The early primary debates are great entertainment. With a sprinkling of Trump, we look for the candidates to come off script. We look for animosity — both personal and political — that distinguishes the candidates from one another. We look for charisma and moments of inspiration. But, ultimately, we’re looking for entertainment. Still, we must remember that presidential primary debates exist for more than our amusement. Illuminating a candidate’s character and variable responses to pressure, debates inform America’s democratic choices.
Debates also matter for U.S. national security: Foreign-government officials are watching the debates, too. Working through diplomats, spies, and analysts, they are assessing who might win the GOP nomination and what that victory might mean for U.S. foreign policy come 2017. In turn, as President Obama’s term winds down, foreign governments will increasingly make policy in consideration of his likely successor.
And that means that Republican presidential candidates need to be confident on foreign-policy issues. Last week’s debate proved why this is easier said than done. After all, two candidates dominated the foreign-policy proceedings at the CNN debate: Carly Fiorina and Marco Rubio. Unfortunately, only one prospective president was up to speed.
Watch the video:
Both responses met applause, but consider the substantive differences between Rubio and Fiorina.
Rubio outlined Putin’s strategic aims in Syria: protecting Bashar al-Assad but also displacing America’s relationships with its traditional allies. And he was correct to do so. President Obama’s Middle Eastern policy is like a kite flailing in the wind. Putin knows he has the credibility to usurp America’s position as the regional power broker. Some White House supporters say this doesn’t matter — that the U.S. should encourage Putin to take ownership of Middle Eastern chaos. But the absolute opposite is true. For reasons of regional stability, human rights, and crucial American security, America must retain its central role in the Middle East.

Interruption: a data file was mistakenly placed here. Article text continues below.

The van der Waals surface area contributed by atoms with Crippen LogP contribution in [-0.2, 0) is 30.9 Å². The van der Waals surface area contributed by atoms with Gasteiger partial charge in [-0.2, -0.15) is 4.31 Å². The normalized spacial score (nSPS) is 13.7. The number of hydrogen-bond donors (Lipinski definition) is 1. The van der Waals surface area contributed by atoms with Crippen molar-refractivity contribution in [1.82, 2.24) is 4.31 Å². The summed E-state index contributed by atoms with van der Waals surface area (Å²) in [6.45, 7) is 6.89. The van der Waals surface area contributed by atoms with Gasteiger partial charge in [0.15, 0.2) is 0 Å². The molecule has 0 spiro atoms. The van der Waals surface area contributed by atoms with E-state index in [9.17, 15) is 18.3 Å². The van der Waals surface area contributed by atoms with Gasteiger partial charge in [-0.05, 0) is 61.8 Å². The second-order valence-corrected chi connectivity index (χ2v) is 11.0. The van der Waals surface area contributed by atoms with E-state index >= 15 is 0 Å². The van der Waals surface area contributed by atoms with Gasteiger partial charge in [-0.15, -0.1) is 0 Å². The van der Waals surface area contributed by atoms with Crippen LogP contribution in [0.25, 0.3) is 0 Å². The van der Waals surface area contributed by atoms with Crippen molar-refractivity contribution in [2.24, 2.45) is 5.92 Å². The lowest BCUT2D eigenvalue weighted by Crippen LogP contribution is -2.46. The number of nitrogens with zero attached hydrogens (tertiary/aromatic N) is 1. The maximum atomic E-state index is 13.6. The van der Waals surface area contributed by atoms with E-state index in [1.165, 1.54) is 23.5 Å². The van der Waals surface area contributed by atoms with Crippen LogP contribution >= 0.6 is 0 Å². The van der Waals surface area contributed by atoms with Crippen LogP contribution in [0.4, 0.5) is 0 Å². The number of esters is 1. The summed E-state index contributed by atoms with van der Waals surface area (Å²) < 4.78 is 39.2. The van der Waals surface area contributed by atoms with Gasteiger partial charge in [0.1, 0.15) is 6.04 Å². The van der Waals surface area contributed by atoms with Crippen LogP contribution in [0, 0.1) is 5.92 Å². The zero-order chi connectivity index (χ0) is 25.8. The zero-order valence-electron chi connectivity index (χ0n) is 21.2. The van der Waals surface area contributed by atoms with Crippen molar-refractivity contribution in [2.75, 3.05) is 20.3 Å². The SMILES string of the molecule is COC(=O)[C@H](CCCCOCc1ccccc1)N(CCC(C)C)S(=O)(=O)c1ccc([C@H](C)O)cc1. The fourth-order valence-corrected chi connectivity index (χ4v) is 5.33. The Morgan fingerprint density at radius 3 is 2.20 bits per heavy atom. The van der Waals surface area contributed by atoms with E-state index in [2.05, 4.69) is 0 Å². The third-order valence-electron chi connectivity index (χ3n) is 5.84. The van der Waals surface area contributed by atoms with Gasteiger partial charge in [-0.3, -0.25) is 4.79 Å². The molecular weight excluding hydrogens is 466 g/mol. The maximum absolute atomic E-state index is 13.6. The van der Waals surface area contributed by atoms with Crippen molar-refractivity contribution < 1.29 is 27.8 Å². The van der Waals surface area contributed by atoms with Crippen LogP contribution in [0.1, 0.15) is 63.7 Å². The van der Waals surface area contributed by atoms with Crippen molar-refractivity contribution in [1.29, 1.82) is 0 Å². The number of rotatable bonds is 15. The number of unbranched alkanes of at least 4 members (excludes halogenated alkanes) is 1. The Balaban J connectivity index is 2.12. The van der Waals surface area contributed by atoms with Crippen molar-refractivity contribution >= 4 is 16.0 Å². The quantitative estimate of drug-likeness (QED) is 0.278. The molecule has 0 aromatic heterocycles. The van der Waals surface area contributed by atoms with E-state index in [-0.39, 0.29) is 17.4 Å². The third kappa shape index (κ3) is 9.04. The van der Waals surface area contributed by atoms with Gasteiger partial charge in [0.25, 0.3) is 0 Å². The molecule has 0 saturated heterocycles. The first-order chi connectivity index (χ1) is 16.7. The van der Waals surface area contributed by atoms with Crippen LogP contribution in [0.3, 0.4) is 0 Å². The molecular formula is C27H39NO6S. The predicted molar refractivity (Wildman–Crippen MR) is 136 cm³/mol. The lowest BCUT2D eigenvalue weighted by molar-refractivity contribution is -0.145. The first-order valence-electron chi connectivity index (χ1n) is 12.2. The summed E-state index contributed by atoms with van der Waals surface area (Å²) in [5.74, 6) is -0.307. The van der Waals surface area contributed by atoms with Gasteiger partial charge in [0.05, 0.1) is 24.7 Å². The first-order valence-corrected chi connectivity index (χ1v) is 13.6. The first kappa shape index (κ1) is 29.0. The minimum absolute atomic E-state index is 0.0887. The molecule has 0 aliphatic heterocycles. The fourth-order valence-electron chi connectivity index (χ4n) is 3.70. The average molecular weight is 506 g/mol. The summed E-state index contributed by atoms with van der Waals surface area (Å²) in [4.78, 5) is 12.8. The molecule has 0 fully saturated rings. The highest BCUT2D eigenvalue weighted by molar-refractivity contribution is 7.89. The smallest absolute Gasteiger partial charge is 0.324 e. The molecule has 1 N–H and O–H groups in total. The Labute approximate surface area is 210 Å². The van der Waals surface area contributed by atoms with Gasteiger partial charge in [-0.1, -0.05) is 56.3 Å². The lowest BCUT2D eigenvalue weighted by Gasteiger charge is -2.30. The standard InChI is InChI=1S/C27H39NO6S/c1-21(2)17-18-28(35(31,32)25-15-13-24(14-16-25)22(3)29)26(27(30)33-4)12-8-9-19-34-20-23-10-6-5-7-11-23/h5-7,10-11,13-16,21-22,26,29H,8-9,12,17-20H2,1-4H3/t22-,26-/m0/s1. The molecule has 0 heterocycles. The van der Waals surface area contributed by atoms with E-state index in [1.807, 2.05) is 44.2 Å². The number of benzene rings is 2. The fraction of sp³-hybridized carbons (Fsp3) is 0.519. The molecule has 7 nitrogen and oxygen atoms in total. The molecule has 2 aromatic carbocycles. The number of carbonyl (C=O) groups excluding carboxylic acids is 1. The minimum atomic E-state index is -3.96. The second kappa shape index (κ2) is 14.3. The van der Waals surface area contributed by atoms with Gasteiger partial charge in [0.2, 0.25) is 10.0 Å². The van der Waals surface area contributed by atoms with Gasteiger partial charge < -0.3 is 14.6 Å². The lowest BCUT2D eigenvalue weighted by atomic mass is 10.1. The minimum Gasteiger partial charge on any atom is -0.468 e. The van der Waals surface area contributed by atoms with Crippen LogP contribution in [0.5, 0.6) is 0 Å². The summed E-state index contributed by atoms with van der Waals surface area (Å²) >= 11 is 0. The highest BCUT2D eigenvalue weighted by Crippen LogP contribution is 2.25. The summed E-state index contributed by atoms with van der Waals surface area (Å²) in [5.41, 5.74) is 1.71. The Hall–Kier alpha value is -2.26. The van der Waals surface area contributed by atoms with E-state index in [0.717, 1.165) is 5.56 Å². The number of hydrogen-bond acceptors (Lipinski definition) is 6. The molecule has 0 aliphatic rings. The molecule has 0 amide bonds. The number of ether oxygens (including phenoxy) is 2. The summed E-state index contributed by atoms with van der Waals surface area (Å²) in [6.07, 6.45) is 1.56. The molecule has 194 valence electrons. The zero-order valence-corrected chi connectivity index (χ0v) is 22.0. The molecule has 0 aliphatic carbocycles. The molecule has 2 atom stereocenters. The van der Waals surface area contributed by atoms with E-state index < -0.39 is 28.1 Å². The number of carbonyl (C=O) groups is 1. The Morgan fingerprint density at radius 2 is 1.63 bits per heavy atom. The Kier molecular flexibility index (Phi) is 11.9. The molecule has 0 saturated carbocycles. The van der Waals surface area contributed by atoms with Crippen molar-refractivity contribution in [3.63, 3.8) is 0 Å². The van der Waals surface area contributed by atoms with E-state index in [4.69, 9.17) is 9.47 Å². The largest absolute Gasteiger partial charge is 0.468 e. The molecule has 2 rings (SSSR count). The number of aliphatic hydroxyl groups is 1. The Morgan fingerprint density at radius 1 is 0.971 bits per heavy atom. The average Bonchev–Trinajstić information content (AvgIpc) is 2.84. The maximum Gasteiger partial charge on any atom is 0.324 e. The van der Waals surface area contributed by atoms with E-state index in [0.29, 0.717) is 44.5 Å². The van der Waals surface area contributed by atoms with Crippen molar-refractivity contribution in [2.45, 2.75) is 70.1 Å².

#share#In contrast to Rubio, Fiorina offered tactics rather than strategic analysis. The former HP CEO said she would end contact with Putin, send more troops to Germany, and strengthen the U.S. Navy’s carrier presence in Europe. It all sounds good, but in overall strategic terms these proposals are paper thin. First, ignoring the Russians — and offending their pride — is unwise. Russia respects strength, but it also responds to respect. Second, if the U.S. is to deter Russia while also encouraging the EU to spend more on defense, sending more personnel to Germany won’t help. Third, sending large U.S. carrier strike groups into the Mediterranean isn’t necessarily a great idea; sending attack submarines is a better alternative. That said, Fiorina’s most problematic suggestion was that Putin’s Syria strategy has been designed by the Iranian Revolutionary Guards general, Qassem Soleimani. This is simply untrue. Soleimani’s outreach to Moscow is well documented, but Putin is in Syria because it advances Russia’s interests, not because Iran sent him. Putin plays the leading role in this partnership. After all, Syria has been a Russian ally since it became a Soviet client state in the early 1970s.
#related#Even at this early point in the campaign, candidates need to grasp tough foreign-policy issues. Presidential debates help in sorting out who is up to the task. Fiorina and Rubio are front-runners to become the next president of the United States. Both are driven, eloquent, and intelligent. But to build credibility with future foreign allies and foes, these candidates must avoid platitudes. Instead, they must lay out an overarching U.S. strategy. We’ve seen where platitudes — Obama’s infamous and disappearing “red lines” — get us. They have eviscerated America’s credibility around the world. Republicans must avoid making the same mistake.